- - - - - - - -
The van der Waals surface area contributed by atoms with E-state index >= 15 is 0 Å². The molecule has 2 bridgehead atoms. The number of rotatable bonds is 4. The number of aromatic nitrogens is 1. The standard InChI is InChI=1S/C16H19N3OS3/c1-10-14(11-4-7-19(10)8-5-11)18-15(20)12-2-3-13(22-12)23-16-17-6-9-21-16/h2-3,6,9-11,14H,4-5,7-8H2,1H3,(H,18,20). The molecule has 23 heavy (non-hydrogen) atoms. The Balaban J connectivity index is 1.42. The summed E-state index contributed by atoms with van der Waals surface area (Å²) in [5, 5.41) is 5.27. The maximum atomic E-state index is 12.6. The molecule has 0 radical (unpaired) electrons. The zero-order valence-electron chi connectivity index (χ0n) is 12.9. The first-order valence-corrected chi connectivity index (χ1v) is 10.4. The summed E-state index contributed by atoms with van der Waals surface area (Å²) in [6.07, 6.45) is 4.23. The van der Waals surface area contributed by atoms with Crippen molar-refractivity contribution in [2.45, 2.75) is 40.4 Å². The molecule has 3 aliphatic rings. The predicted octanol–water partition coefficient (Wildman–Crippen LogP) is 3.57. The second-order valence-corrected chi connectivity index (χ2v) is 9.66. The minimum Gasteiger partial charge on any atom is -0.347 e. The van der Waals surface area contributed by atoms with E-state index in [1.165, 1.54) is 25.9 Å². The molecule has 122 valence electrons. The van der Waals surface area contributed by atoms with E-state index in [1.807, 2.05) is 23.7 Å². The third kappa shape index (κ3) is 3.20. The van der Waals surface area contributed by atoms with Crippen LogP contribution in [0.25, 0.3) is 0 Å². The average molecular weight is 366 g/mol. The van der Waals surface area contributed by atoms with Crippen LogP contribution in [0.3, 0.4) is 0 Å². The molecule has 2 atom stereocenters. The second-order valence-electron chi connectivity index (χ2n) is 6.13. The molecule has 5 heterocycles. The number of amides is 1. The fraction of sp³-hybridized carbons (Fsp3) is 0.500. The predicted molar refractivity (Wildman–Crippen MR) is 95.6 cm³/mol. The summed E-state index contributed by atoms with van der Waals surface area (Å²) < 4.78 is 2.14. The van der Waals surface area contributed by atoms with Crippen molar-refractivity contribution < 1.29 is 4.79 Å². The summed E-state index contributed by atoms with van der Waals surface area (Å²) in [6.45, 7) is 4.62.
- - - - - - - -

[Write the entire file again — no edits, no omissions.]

The van der Waals surface area contributed by atoms with E-state index >= 15 is 0 Å². The molecule has 2 bridgehead atoms. The number of rotatable bonds is 4. The number of aromatic nitrogens is 1. The standard InChI is InChI=1S/C16H19N3OS3/c1-10-14(11-4-7-19(10)8-5-11)18-15(20)12-2-3-13(22-12)23-16-17-6-9-21-16/h2-3,6,9-11,14H,4-5,7-8H2,1H3,(H,18,20). The molecule has 23 heavy (non-hydrogen) atoms. The Balaban J connectivity index is 1.42. The summed E-state index contributed by atoms with van der Waals surface area (Å²) in [5, 5.41) is 5.27. The maximum atomic E-state index is 12.6. The molecule has 0 radical (unpaired) electrons. The zero-order valence-electron chi connectivity index (χ0n) is 12.9. The first-order valence-corrected chi connectivity index (χ1v) is 10.4. The summed E-state index contributed by atoms with van der Waals surface area (Å²) in [6.07, 6.45) is 4.23. The van der Waals surface area contributed by atoms with Crippen molar-refractivity contribution in [2.45, 2.75) is 40.4 Å². The molecule has 3 aliphatic rings. The predicted octanol–water partition coefficient (Wildman–Crippen LogP) is 3.57. The second-order valence-corrected chi connectivity index (χ2v) is 9.66. The minimum Gasteiger partial charge on any atom is -0.347 e. The van der Waals surface area contributed by atoms with E-state index in [1.165, 1.54) is 25.9 Å². The molecule has 122 valence electrons. The van der Waals surface area contributed by atoms with E-state index in [1.807, 2.05) is 23.7 Å². The third kappa shape index (κ3) is 3.20. The van der Waals surface area contributed by atoms with Crippen LogP contribution in [0.25, 0.3) is 0 Å². The average molecular weight is 366 g/mol. The van der Waals surface area contributed by atoms with Crippen LogP contribution in [0.3, 0.4) is 0 Å². The molecule has 2 atom stereocenters. The second-order valence-electron chi connectivity index (χ2n) is 6.13. The molecule has 5 heterocycles. The number of amides is 1. The fraction of sp³-hybridized carbons (Fsp3) is 0.500. The predicted molar refractivity (Wildman–Crippen MR) is 95.6 cm³/mol. The summed E-state index contributed by atoms with van der Waals surface area (Å²) < 4.78 is 2.14. The van der Waals surface area contributed by atoms with Crippen molar-refractivity contribution < 1.29 is 4.79 Å². The summed E-state index contributed by atoms with van der Waals surface area (Å²) in [6.45, 7) is 4.62.